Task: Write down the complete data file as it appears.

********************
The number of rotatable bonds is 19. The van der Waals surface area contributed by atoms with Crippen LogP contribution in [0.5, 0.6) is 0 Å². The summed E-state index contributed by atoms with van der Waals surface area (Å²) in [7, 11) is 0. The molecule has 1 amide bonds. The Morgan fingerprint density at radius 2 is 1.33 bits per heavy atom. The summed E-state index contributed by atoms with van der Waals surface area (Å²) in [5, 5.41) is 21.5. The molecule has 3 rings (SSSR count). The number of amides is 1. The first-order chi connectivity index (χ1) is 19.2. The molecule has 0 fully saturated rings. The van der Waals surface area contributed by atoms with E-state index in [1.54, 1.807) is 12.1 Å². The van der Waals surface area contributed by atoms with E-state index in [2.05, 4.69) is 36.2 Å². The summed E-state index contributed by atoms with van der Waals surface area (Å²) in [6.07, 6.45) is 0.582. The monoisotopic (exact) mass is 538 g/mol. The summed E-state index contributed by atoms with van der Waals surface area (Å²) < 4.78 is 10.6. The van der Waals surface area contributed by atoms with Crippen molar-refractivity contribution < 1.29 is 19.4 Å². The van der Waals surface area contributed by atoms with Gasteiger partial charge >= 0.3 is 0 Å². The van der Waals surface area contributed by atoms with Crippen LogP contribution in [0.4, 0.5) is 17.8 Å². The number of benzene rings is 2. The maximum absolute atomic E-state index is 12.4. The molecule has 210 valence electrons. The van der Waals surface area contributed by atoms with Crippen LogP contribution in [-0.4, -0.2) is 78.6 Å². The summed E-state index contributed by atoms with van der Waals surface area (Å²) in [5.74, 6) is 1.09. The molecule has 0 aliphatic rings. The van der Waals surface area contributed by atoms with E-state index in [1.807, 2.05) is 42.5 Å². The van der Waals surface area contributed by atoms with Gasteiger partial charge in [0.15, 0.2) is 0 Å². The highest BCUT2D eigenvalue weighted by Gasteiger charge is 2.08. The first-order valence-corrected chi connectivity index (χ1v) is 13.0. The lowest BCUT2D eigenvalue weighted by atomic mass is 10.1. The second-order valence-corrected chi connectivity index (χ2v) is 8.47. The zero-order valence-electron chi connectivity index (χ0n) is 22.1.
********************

The number of rotatable bonds is 19. The van der Waals surface area contributed by atoms with Crippen LogP contribution in [0.5, 0.6) is 0 Å². The summed E-state index contributed by atoms with van der Waals surface area (Å²) in [7, 11) is 0. The molecule has 1 amide bonds. The Morgan fingerprint density at radius 2 is 1.33 bits per heavy atom. The summed E-state index contributed by atoms with van der Waals surface area (Å²) in [5, 5.41) is 21.5. The molecule has 3 rings (SSSR count). The number of amides is 1. The first-order chi connectivity index (χ1) is 19.2. The molecule has 0 fully saturated rings. The van der Waals surface area contributed by atoms with E-state index in [1.54, 1.807) is 12.1 Å². The van der Waals surface area contributed by atoms with E-state index in [2.05, 4.69) is 36.2 Å². The summed E-state index contributed by atoms with van der Waals surface area (Å²) in [6.07, 6.45) is 0.582. The monoisotopic (exact) mass is 538 g/mol. The summed E-state index contributed by atoms with van der Waals surface area (Å²) < 4.78 is 10.6. The van der Waals surface area contributed by atoms with Crippen molar-refractivity contribution < 1.29 is 19.4 Å². The van der Waals surface area contributed by atoms with Gasteiger partial charge >= 0.3 is 0 Å². The van der Waals surface area contributed by atoms with Crippen LogP contribution in [0.4, 0.5) is 17.8 Å². The number of benzene rings is 2. The maximum absolute atomic E-state index is 12.4. The molecule has 210 valence electrons. The van der Waals surface area contributed by atoms with Crippen LogP contribution in [-0.4, -0.2) is 78.6 Å². The summed E-state index contributed by atoms with van der Waals surface area (Å²) in [5.74, 6) is 1.09. The molecule has 0 aliphatic rings. The van der Waals surface area contributed by atoms with E-state index in [1.807, 2.05) is 42.5 Å². The van der Waals surface area contributed by atoms with Gasteiger partial charge in [0.15, 0.2) is 0 Å². The highest BCUT2D eigenvalue weighted by Gasteiger charge is 2.08. The first-order valence-corrected chi connectivity index (χ1v) is 13.0. The lowest BCUT2D eigenvalue weighted by atomic mass is 10.1. The second-order valence-corrected chi connectivity index (χ2v) is 8.47. The zero-order valence-electron chi connectivity index (χ0n) is 22.1.